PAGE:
What we do
We offer a comprehensive service relating to conditions of the face, mouth and jaws, including a routine assessment and treatment service for common oral surgical conditions.
Our team diagnose and treat a range of conditions, including facial injuries, head and neck cancers, salivary gland diseases, facial pain, impacted teeth, cysts and tumours of the jaws, as well as mouth ulcers and infections.
The specialty is unique, requiring a dual qualification in medicine and dentistry.
Oral and maxillofacial surgeons frequently work alongside other specialists including orthodontists, oncologists, neurosurgeons, plastic surgeons and ear, nose and throat (ENT) surgeons.
The department provides a surgical service under Intravenous Sedation (IV) or General Anaesthesia (GA) in the Day Surgery Centre facility. These lists are undertaken by consultants and specialty grade doctors.
The following types of case are treated in the department: Dentoalveolar surgery - surgery of the tooth-bearing part of the jaws, including impacted teeth, complex tooth extractions, cysts and lesions of the oral mucous membranes Oral medicine - ulcers, infections and diseases of the mouth. The diagnosis and medical treatment of a wide range of conditions of the oral mucosa is carried out in the department. Trauma - the treatment of facial fractures including orbital fractures, lacerations, craniofacial trauma and post traumatic deformity Oral and facial cancers - a multidisciplinary approach to head and neck cancer according to NICE guidance. Following diagnosis at Warwick Hospital, further assessment and treatment planning is carried out at UHCW (University Hospitals Coventry & Warwickshire) under a multi-disciplinary team. Salivary gland diseases - salivary gland obstruction (stones/strictures), inflammatory diseases, mucoceles/ranulas, benign and malignant tumours, parotid surgery and 'minimally invasive techniques' are provided. Facial pain - a service for the diagnosis and treatment of facial pain Jaw joint disorders - treatment, including surgery for disorders of the temporomandibular (TM) joints. Most patients are seen on an outpatient basis in the Maxillofacial Unit, but surgery under general anaesthesia is sometimes required. Medically compromised patients - the management of medically compromised patients requiring dental surgery is an expanding area, with the increase in long-term management of cardiac patients (eg patients on anticoagulants), transplants and immuno-compromised patients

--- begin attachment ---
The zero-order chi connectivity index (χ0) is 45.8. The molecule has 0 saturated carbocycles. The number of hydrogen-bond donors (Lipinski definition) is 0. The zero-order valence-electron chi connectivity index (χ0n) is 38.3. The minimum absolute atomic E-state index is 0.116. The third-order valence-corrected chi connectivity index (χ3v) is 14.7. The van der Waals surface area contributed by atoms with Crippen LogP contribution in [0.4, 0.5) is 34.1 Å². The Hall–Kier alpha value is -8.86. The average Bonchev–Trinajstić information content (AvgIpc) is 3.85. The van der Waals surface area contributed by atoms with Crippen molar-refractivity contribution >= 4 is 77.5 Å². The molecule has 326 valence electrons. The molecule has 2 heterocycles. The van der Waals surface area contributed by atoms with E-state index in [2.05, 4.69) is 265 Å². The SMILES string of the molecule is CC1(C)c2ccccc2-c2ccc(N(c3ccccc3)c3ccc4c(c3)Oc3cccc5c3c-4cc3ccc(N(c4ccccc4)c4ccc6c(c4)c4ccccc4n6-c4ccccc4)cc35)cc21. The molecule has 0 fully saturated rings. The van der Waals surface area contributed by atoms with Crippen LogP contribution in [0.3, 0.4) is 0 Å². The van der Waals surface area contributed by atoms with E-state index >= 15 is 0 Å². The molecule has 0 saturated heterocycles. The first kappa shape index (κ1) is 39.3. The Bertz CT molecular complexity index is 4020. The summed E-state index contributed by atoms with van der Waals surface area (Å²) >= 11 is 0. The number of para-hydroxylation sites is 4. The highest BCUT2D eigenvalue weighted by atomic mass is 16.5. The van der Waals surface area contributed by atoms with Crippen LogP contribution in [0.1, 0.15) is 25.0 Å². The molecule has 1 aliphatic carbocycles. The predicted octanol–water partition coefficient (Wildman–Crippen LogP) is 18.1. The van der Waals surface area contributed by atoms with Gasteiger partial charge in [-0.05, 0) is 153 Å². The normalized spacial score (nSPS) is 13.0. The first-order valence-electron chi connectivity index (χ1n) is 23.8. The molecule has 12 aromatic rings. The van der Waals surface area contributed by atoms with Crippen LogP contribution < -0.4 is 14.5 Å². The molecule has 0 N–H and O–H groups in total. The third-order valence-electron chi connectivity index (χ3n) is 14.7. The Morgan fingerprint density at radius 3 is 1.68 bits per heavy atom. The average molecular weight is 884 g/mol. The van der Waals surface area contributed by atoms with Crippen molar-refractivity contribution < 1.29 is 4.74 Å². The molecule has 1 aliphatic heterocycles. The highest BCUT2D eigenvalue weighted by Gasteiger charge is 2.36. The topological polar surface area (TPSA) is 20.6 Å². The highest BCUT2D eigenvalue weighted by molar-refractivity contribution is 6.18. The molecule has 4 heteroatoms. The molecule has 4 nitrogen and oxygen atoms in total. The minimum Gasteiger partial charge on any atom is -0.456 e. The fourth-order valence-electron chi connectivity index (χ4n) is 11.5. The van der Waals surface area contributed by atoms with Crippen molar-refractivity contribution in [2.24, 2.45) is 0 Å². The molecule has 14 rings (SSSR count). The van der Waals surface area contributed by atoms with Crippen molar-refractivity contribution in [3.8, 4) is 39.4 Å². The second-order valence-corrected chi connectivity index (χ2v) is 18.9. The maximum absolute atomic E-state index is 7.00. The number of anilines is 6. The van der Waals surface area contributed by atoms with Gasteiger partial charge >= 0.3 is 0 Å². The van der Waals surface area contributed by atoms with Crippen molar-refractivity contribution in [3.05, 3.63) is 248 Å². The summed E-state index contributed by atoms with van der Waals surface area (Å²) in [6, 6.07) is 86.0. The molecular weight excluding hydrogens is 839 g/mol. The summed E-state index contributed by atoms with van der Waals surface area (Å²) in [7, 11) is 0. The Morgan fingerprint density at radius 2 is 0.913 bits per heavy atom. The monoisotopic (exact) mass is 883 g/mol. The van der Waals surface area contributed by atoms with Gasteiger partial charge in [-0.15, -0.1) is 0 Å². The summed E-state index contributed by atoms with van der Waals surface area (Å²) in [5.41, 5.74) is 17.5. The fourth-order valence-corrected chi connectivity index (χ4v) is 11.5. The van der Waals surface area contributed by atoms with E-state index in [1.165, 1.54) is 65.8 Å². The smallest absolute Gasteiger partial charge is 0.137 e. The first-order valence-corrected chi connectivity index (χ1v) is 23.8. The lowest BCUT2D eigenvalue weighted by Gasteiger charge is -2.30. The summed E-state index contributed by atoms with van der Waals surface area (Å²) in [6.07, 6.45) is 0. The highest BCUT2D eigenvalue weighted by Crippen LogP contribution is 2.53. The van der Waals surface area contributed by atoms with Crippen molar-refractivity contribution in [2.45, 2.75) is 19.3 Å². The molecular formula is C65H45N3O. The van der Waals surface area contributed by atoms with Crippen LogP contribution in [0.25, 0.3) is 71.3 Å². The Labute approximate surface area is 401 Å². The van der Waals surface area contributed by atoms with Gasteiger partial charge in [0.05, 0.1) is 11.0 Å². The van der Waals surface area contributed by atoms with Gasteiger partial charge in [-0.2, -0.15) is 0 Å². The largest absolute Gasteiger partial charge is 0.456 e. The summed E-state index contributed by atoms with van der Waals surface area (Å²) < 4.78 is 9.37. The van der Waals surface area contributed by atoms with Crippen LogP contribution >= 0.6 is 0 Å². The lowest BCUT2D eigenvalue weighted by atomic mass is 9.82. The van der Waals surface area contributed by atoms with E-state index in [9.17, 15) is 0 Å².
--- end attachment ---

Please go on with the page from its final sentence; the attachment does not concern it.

British Association of Oral and Maxillofacial Surgeons
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